And if you've got the stomach for it... Ice Age Farmer has a new video out on the three major forces that are pushing the globally system into full-on collapse. Inflation, supply chain disruptions, crop failures. He lays it out. Ice Age Farmer is also non political.

    I think its better to know than not know, but gosh, it sure is hard sometimes.

    Brace for Impact


  • RustBeltCowgirl
    RustBeltCowgirl Posts: 1,403 ✭✭✭✭✭
    edited May 2021

    OMG. As I was listening to him (and by the way, he's a "cutie"), one of the thoughts that flashed through my mind was about the old movie "Soylent Green". That's a seriously scary potential future.

  • frogvalley
    frogvalley Posts: 675 ✭✭✭✭

    I was thinking of Soylent Green last week when we had the gas shortage here in Virginia.

    My daughter's husband didn't think it was necessary to curtail the family plans for visiting a farm about an hour and a half away. Having been through several gas shortages, I had to politely request an in home tea party for the kids instead. We had a great time and I had enough gas to return home even though the station I stopped at closed their pumps just as I pulled in. We'll have enough gas for the next week so I'm not worried about THIS shortage. Just trying not to panic about the future.

  • flowerpower *
    flowerpower * Posts: 257 ✭✭✭

    I find that shopping less often is a way to get used to the idea of planning, and stocking up. I try to shop once a month, though I don't stick to that, and make do when I run out of things. I am thinking of going to shopping once every two months, and then go to longer periods without shopping. I don't think I finished watching his prepping videos yet either.

  • VermontCathy
    VermontCathy Posts: 1,980 ✭✭✭✭✭

    We typically shop as much as twice a week, but most of those trips are small fill-in trips to get a few items that we need. Our larger shopping trips that fill the pantry take longer, and those probably happen about once every two weeks.

    We keep a running list of what we need on an erasable white board on the refrigerator. Any time I open the next-to-last container of anything we use routinely, I write that item on the shopping list. Items we use more frequently are purchased in larger quantities. (For example, when we buy salsa, we'll buy 3 of them at once.)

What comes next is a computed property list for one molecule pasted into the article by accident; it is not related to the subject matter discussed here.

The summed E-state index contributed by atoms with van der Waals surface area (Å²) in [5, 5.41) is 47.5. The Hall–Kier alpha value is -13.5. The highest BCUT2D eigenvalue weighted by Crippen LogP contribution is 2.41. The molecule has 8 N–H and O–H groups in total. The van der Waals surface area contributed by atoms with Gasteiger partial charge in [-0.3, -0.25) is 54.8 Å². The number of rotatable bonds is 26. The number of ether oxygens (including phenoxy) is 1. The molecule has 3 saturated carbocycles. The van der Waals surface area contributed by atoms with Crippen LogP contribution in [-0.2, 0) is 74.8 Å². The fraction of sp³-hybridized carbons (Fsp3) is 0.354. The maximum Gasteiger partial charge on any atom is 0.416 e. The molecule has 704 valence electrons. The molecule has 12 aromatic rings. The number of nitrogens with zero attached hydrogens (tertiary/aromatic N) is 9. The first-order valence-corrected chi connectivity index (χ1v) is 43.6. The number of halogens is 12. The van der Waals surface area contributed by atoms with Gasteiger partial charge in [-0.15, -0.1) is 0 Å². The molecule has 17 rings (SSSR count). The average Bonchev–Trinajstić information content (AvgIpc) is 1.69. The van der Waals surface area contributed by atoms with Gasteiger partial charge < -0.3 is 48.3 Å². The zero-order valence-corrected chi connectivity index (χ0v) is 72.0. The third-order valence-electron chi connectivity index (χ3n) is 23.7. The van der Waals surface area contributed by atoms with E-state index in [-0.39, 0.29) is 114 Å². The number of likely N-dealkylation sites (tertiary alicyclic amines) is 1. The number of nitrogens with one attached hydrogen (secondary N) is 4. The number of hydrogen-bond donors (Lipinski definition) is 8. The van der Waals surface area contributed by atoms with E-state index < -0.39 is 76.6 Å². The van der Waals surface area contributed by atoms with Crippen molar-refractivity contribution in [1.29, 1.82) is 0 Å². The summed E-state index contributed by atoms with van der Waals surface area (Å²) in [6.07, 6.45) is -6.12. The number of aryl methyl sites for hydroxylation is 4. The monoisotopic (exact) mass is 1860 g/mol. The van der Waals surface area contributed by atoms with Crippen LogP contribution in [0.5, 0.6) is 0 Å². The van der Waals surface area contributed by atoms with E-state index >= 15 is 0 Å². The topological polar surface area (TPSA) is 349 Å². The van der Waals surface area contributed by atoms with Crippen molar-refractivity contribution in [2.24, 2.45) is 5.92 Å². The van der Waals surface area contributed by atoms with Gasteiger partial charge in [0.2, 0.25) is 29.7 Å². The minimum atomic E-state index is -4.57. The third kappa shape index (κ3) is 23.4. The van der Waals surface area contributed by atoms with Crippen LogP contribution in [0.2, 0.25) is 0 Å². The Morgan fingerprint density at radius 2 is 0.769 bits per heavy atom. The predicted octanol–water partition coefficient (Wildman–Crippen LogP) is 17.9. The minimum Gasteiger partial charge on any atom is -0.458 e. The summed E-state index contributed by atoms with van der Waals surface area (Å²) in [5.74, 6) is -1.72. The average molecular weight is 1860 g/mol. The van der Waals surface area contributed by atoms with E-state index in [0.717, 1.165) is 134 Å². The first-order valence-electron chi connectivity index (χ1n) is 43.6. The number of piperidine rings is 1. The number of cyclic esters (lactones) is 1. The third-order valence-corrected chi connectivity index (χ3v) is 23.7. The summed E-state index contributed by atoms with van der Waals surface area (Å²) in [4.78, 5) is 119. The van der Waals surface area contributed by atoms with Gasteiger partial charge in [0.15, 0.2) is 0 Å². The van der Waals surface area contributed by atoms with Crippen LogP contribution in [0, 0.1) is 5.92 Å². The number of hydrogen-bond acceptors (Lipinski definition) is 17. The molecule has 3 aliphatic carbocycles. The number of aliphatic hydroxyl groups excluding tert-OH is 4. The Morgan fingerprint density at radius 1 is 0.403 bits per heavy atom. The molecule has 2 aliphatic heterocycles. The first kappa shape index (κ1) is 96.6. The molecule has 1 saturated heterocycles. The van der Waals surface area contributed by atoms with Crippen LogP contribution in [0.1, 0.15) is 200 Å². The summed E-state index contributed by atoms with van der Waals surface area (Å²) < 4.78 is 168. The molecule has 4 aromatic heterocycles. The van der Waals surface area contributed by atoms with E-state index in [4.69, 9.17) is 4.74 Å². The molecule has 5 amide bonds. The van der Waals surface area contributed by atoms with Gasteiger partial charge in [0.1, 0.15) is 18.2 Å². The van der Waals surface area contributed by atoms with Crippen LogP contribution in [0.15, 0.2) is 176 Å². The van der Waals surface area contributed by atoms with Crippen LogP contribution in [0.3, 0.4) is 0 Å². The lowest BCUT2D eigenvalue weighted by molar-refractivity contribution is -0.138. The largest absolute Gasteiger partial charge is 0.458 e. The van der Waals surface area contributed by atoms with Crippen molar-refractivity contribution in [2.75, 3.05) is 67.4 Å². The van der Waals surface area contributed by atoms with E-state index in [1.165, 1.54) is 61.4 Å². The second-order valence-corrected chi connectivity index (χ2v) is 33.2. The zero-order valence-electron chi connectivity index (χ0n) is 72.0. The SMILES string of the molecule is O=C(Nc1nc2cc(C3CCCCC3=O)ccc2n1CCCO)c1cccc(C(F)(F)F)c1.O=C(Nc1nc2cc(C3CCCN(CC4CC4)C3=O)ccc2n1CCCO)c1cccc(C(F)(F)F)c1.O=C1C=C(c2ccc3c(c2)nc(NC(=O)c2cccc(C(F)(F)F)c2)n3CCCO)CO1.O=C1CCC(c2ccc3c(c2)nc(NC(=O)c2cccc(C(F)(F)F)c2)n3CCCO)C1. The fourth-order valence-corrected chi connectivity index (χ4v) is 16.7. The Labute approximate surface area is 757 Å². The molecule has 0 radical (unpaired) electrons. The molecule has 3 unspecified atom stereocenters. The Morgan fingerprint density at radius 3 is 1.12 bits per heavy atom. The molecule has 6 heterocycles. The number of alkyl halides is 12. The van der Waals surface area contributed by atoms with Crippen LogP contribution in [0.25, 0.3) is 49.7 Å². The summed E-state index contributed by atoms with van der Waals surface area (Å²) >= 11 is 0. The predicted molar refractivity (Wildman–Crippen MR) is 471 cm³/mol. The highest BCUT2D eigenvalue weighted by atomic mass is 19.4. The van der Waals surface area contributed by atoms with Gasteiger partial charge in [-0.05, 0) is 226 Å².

If you need to buy fresh food, there is no substitute for doing it frequently. Most TGN members aren't growing all of the vegetables they use, especially in the winter months. I plan to can more in the future, but I am running up against the size limits of my garden.

  • Tave
    Tave Posts: 952 ✭✭✭✭✭

    This is an interesting video. I heard a lecture years ago that, while on a different subject, offered good advice. To overcome a problem, you first have to accept it exists.

  • RustBeltCowgirl
    RustBeltCowgirl Posts: 1,403 ✭✭✭✭✭

    "To overcome a problem, you first have to accept it exists."

    @Tave That is the reason that I don't even discuss it with my parents. They don't want to see it, let alone accepting it exists.

  • Brindy
    Brindy Posts: 212 ✭✭✭

    Thank you for posting. I try not to live in fear, but do believe in being prepared. I love that he was very master of fact and no politics. Thank you!

  • Brindy
    Brindy Posts: 212 ✭✭✭
    edited May 2021

    I accidentally pushed post comment again and it will not let me delete, but will let me edit it. Sorry everyone!

  • VermontCathy
    VermontCathy Posts: 1,980 ✭✭✭✭✭

    Upton Sinclair wrote, “It is difficult to get a man to understand something, when his salary depends on his not understanding it.”

    For "salary", read livelihood, cherished beliefs, security, comfort, or any number of other things.

    That said, I believe that there have been too many "gloom, doom, the sky is falling" claims, books, articles, and so forth over the past 50 years. The boy can only cry wolf so many times before most people say "enough".

    Remember books like _Bankruptcy 1995: The Coming Collapse of America" (published 1992) and many similar works?

    Being prepared is good. Being panic-proof and ready for unexpected Black Swans is great. But worrying excessively about particular predictions is not.

    Perhaps you've heard the old joke, "the stock market has predicted nine of the last five recessions," variously attributed to Keynes and other economists. For "stock market", read any type of economic analysis.

    So be prepared, have a plan, make yourself as self-sufficient as possible. Cultivate your spiritual life. Connect with your neighbors and like-minded people in your region. But don't fret or worry (Philippians 4:6-7).